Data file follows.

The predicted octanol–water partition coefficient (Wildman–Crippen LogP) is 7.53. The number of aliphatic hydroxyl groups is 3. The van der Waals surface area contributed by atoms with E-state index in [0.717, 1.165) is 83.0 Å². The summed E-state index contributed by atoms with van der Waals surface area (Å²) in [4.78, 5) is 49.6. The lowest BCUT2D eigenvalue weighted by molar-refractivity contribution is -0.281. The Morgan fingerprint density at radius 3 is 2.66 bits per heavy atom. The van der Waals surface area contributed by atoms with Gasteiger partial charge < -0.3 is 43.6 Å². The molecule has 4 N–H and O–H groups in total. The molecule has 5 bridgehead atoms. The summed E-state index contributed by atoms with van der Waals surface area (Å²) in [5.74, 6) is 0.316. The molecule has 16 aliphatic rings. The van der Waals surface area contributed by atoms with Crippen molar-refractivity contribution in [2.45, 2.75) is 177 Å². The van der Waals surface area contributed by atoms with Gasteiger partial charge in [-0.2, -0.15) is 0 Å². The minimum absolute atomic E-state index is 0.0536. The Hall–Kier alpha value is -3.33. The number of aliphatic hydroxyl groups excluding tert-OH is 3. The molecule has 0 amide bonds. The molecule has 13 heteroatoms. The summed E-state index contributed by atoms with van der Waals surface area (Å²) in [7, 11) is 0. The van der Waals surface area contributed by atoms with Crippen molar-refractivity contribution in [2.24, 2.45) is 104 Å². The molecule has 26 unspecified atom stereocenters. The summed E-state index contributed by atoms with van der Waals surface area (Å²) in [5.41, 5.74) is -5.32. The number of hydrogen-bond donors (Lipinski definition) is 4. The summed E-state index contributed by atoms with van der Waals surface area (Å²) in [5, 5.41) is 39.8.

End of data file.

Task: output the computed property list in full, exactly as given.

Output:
The predicted octanol–water partition coefficient (Wildman–Crippen LogP) is 7.53. The number of aliphatic hydroxyl groups is 3. The van der Waals surface area contributed by atoms with E-state index in [0.717, 1.165) is 83.0 Å². The summed E-state index contributed by atoms with van der Waals surface area (Å²) in [4.78, 5) is 49.6. The lowest BCUT2D eigenvalue weighted by molar-refractivity contribution is -0.281. The Morgan fingerprint density at radius 3 is 2.66 bits per heavy atom. The van der Waals surface area contributed by atoms with Gasteiger partial charge < -0.3 is 43.6 Å². The molecule has 4 N–H and O–H groups in total. The molecule has 5 bridgehead atoms. The summed E-state index contributed by atoms with van der Waals surface area (Å²) in [5.74, 6) is 0.316. The molecule has 16 aliphatic rings. The van der Waals surface area contributed by atoms with Crippen molar-refractivity contribution in [2.45, 2.75) is 177 Å². The van der Waals surface area contributed by atoms with Gasteiger partial charge in [-0.2, -0.15) is 0 Å². The minimum absolute atomic E-state index is 0.0536. The Hall–Kier alpha value is -3.33. The number of aliphatic hydroxyl groups excluding tert-OH is 3. The molecule has 0 amide bonds. The molecule has 13 heteroatoms. The summed E-state index contributed by atoms with van der Waals surface area (Å²) in [7, 11) is 0. The van der Waals surface area contributed by atoms with Crippen molar-refractivity contribution in [2.24, 2.45) is 104 Å². The molecule has 26 unspecified atom stereocenters. The summed E-state index contributed by atoms with van der Waals surface area (Å²) in [5.41, 5.74) is -5.32. The number of hydrogen-bond donors (Lipinski definition) is 4. The summed E-state index contributed by atoms with van der Waals surface area (Å²) in [5, 5.41) is 39.8.